MONTPELIER, Vt. (AP) – Vermont’s top elections official said Thursday his office is working constantly with federal officials and town and city clerks across the state to ensure that the state’s elections are secure and free of outside interference.

In a Statehouse briefing in Montpelier ahead of Vermont’s Tuesday presidential primary, Secretary of State Jim Condos said people who use the state’s election computer system must adhere to strict security requirements and the systems are constantly monitored for intrusions or other threats.

But the biggest safeguard of the votes of Vermonters’ come because they are marked on paper ballots that can, if needed, be manually recounted if there are any questions about the outcome, Condos said.

He is also committed to combating what he calls social media disinformation and misinformation, which is harder to defend against.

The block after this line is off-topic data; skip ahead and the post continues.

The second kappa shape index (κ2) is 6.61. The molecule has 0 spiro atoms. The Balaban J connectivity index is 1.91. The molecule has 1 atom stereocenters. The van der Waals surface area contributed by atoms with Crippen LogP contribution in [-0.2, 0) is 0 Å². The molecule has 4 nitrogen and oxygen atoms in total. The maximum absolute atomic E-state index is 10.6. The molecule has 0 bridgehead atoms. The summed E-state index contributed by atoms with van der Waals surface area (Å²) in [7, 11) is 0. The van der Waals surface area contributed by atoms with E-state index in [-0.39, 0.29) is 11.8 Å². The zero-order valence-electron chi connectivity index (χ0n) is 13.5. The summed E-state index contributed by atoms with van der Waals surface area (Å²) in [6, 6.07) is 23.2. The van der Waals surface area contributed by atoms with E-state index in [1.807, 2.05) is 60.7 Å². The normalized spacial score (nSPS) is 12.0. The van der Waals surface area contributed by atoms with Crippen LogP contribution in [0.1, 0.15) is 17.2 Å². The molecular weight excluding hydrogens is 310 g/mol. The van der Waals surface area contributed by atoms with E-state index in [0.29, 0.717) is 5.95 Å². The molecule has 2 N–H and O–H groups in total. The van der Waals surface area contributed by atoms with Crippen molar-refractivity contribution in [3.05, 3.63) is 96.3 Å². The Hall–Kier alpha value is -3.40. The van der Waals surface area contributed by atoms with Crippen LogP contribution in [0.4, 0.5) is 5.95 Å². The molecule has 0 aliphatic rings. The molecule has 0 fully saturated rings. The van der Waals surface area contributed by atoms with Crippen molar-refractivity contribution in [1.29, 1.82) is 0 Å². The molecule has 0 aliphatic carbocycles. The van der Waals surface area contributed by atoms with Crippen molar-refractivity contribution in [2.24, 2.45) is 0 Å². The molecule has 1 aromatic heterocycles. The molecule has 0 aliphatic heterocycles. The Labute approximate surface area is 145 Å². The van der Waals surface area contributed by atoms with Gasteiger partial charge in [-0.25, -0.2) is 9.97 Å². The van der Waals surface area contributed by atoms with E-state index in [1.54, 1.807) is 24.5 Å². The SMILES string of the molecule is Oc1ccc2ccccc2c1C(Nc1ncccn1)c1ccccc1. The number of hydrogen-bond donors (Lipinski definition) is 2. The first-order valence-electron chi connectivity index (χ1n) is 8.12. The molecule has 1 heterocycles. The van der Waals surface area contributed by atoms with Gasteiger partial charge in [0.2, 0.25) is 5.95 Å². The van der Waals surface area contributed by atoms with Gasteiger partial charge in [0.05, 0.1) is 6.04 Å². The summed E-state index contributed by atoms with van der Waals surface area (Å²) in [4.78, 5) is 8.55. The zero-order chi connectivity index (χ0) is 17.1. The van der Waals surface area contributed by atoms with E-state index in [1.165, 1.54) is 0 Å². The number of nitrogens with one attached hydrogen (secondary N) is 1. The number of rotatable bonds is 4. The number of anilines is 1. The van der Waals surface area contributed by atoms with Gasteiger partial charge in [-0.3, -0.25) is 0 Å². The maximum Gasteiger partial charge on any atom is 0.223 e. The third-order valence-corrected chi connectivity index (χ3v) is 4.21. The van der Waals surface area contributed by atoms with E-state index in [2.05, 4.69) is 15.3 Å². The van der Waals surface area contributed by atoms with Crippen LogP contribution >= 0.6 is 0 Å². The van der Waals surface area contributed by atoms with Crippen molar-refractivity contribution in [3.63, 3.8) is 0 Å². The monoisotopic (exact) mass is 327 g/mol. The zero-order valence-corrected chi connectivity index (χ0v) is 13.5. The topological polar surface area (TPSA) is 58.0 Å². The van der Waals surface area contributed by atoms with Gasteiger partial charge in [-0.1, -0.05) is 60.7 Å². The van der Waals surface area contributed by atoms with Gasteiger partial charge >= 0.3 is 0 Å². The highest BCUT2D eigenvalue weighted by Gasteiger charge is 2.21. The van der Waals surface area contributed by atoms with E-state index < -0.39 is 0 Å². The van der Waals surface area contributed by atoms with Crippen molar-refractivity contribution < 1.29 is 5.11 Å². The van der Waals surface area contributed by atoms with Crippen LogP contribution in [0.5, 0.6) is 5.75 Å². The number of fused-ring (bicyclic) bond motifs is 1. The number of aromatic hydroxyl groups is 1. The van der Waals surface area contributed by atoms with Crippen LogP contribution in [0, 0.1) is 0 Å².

“There is no question the Russians, the Iranians, the North Koreans and the Chinese are trying to influence our elections,” Condos said. “What they are trying to do at this point is make us look bad. They want to make Democracy look bad.”



In August 2018, Vermont’s election computer system blocked two intrusion attempts into its online voter registration database that originated in Russia. Vermont officials then reported the intrusions to federal authorities.

“Within 24 to 36 hours they issued a nationwide alert to everybody to be on the lookout for these (internet addresses),” he said.

While there are near constant low-level intrusion attempts, none were as serious as the 2018 attempts.

Condos said he felt there is now a greater threat from social media.

“That’s what all the secretaries of states, both (Republicans and Democrats) across this country are concerned about now, is fighting misinformation and disinformation,” he said.

Vermont officials are working with the major social media platforms and there is constant monitoring by federal officials.

“There’s a lot more things in play than we had in 2016,” he said. “The biggest difference between our federal partners and our state partners is communication.”

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